Last year, my wife and I got a car. While driving in North America can be a pleasure of life, Canada’s open road is nothing like what you’ll find in Korea’s cities. Year by year, Korea lingers at the top of the lists for highest car accident and pedestrian fatality rates in the OECD, and anybody who’s taken a taxi ride knows Korea’s city traffic can get wooly. However, these harrowing roadways can be navigated. From my own time driving, here are some pointers for surviving the streets without sacrificing your sanity.

The most important, possibly life-preserving rule, is simply this: what the cars around you are doing is more important than the lights, lines and signs on the road—by a huge degree. Whether that’s lane-weaving cars in the city or red-light-runners in the country who think nobody’s looking, the road signs are good, but awareness of your surroundings is better.

Ask first
If you plan to drive in the city, ask first, “Do I actually need to drive?” Between traffic, parking scarcity and prices, and Korean cities’ ever-improving public transit systems, often a subway or bus is easier, less stressful, and even faster. If your destination is close to a busy city center, or it’s rush hour, public transit might be a better choice. If your destination is farther from the city center than you are, driving becomes a viable option.

Watch out
Until all the world’s idiot drivers have stickers on their cars, you should drive defensively around the far right lanes. Buses, taxis, delivery bikes and trucks, cart-pulling seniors and a full complement of wet and dry goods vendors either dodge in and out of this lane—or even set up shop. Cars with tinted windows, especially imports, deserve an extra eyeball, too: they drive with a greater sense of entitlement than other drivers, and are most likely to cut you off, or block you from changing lanes. Meanwhile, bikers come out of nowhere and ignore any rule of the road that won’t help them deliver their pizza: use your mirrors a lot to stay aware of all four corners of your car. Taxi and bus drivers might be aggressive, but they’re also usually very experienced, for what it’s worth.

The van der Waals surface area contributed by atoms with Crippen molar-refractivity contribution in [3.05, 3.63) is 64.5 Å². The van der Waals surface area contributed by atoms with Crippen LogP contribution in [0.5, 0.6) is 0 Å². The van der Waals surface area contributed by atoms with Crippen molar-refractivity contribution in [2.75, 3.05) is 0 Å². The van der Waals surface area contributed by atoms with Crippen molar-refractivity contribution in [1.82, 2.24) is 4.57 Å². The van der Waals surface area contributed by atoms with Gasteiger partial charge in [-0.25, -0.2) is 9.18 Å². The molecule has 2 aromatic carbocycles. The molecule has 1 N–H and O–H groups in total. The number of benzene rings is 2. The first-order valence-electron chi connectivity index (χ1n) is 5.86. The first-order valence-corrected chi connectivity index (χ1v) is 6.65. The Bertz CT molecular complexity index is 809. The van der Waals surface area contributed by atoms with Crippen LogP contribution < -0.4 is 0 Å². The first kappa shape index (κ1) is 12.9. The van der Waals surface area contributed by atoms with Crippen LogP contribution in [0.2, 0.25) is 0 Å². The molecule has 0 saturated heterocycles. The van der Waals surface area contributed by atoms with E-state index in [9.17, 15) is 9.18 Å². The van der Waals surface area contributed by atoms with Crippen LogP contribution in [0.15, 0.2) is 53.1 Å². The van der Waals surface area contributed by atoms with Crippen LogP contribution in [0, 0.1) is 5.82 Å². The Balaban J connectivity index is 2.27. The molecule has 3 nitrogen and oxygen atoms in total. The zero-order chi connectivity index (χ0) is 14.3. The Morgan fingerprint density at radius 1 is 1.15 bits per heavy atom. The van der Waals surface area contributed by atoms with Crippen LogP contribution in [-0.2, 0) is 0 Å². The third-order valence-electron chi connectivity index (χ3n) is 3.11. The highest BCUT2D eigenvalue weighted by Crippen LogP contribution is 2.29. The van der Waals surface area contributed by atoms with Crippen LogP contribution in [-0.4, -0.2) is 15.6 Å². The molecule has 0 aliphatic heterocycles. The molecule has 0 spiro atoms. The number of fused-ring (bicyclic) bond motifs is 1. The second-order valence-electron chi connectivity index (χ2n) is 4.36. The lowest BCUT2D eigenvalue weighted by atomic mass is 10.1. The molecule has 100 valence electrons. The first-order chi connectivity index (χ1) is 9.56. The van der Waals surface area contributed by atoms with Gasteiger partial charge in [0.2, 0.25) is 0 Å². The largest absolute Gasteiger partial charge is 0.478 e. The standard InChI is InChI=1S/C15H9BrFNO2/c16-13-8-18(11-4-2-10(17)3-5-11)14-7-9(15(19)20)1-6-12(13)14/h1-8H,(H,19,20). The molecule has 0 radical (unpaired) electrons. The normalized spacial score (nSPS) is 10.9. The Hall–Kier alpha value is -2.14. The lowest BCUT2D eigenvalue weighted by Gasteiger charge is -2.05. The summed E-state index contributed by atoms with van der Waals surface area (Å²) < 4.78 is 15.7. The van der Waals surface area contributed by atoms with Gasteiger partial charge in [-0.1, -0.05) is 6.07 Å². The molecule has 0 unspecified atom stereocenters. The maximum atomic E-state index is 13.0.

Turn signals
Like business or dating culture, driving also follows different logic in different countries, and what works well in one country might fail completely elsewhere.

Read the rest of this article at

Busan e-FM Week 12: The Safety Experience

About 'Open Mike in Busan'


This week’s subject is safety. Perhaps when people think about this country and its culture, they think about the places, the festivals, the food and things like that, and not necessarily the issue of safety, but safety was one of the first things I thought about in Korea.

Some of it is politics

On my third day in Korea I was walking to... well, I didn’t know where we were going actually – that’s what life is like sometimes as a foreigner living with a Korean family here – and the civil defence sirens went off.

Abandon Ship

The first thing you think about when the screech of the alarm first reaches you, is that 9.30pm on a Sunday evening is not a likely time to be running a drill. The automated spoken warning that it drowned out may have been meaningless to a non-Korean speaker, but there are times when no translation is necessary to understand the words "Fire. Evacuate. Fire. Evacuate."

Becoming Adventure: South Korea Travel Tips

The end of my holiday is coming! Next week I will start working on new videos about China!

South Korea is a great place to travel to! It may not be the first place on your list to go, but you will not regret a trip there. It offers a pretty unique and rewarding experience. It is best to get out and explore Korea. If you are just starting to travel and are looking somewhere you can explore and travel with no plan Korea is a good place to start! It is super safe and the people are really friendly. Also the food is great, I have never had any stomach problems. There are so many great cultural sites to check out. Here are some helpful sites for travel in Korea: Korean Tourism site: More Korea info: Transportation: Trains: Buses: Accommodations:

The Hornet's Nest

Apparently Namhae has killer bees. Or something like that.

Korean Father was out very early in the morning on top of an isolated mountain mowing the grass around his mother's grave, during the last days of the summer's heat. It has to be done otherwise it would become unkempt and that would be disrespectful, and since graveyards in Korea are generally small and don't employ anyone to maintain them, it's a family responsibility. The graves of those with no nearby or surviving relatives can often easily be spotted as isolated patches of chaos in an otherwise ordered scene.

When the Smoke Clears